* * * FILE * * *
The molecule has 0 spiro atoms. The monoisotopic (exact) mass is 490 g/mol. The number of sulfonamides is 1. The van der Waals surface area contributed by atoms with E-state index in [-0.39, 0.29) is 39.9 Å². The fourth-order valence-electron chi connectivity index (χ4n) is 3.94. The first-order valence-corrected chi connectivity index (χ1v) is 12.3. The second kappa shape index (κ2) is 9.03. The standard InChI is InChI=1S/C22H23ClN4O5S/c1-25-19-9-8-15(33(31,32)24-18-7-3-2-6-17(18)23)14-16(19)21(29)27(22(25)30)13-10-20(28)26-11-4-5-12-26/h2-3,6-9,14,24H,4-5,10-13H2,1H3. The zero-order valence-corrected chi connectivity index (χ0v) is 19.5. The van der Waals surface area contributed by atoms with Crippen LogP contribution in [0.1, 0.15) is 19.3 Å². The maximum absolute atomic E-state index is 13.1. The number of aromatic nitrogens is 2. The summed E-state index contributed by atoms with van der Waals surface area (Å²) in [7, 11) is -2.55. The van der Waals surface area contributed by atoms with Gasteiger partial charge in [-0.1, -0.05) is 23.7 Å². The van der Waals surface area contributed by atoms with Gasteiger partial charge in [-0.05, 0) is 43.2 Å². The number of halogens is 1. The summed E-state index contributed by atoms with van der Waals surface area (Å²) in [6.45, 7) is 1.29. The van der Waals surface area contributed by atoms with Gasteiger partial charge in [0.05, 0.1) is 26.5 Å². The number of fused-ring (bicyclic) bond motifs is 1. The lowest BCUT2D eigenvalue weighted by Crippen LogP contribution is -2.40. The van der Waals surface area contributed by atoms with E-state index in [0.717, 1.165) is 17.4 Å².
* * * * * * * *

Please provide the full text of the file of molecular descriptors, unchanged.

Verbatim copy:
The molecule has 0 spiro atoms. The monoisotopic (exact) mass is 490 g/mol. The number of sulfonamides is 1. The van der Waals surface area contributed by atoms with E-state index in [-0.39, 0.29) is 39.9 Å². The fourth-order valence-electron chi connectivity index (χ4n) is 3.94. The first-order valence-corrected chi connectivity index (χ1v) is 12.3. The second kappa shape index (κ2) is 9.03. The standard InChI is InChI=1S/C22H23ClN4O5S/c1-25-19-9-8-15(33(31,32)24-18-7-3-2-6-17(18)23)14-16(19)21(29)27(22(25)30)13-10-20(28)26-11-4-5-12-26/h2-3,6-9,14,24H,4-5,10-13H2,1H3. The zero-order valence-corrected chi connectivity index (χ0v) is 19.5. The van der Waals surface area contributed by atoms with Crippen LogP contribution in [0.1, 0.15) is 19.3 Å². The maximum absolute atomic E-state index is 13.1. The number of aromatic nitrogens is 2. The summed E-state index contributed by atoms with van der Waals surface area (Å²) in [7, 11) is -2.55. The van der Waals surface area contributed by atoms with Gasteiger partial charge in [-0.1, -0.05) is 23.7 Å². The van der Waals surface area contributed by atoms with Gasteiger partial charge in [-0.05, 0) is 43.2 Å². The number of halogens is 1. The summed E-state index contributed by atoms with van der Waals surface area (Å²) in [6.45, 7) is 1.29. The van der Waals surface area contributed by atoms with Gasteiger partial charge in [0.05, 0.1) is 26.5 Å². The number of fused-ring (bicyclic) bond motifs is 1. The lowest BCUT2D eigenvalue weighted by Crippen LogP contribution is -2.40. The van der Waals surface area contributed by atoms with E-state index in [0.717, 1.165) is 17.4 Å².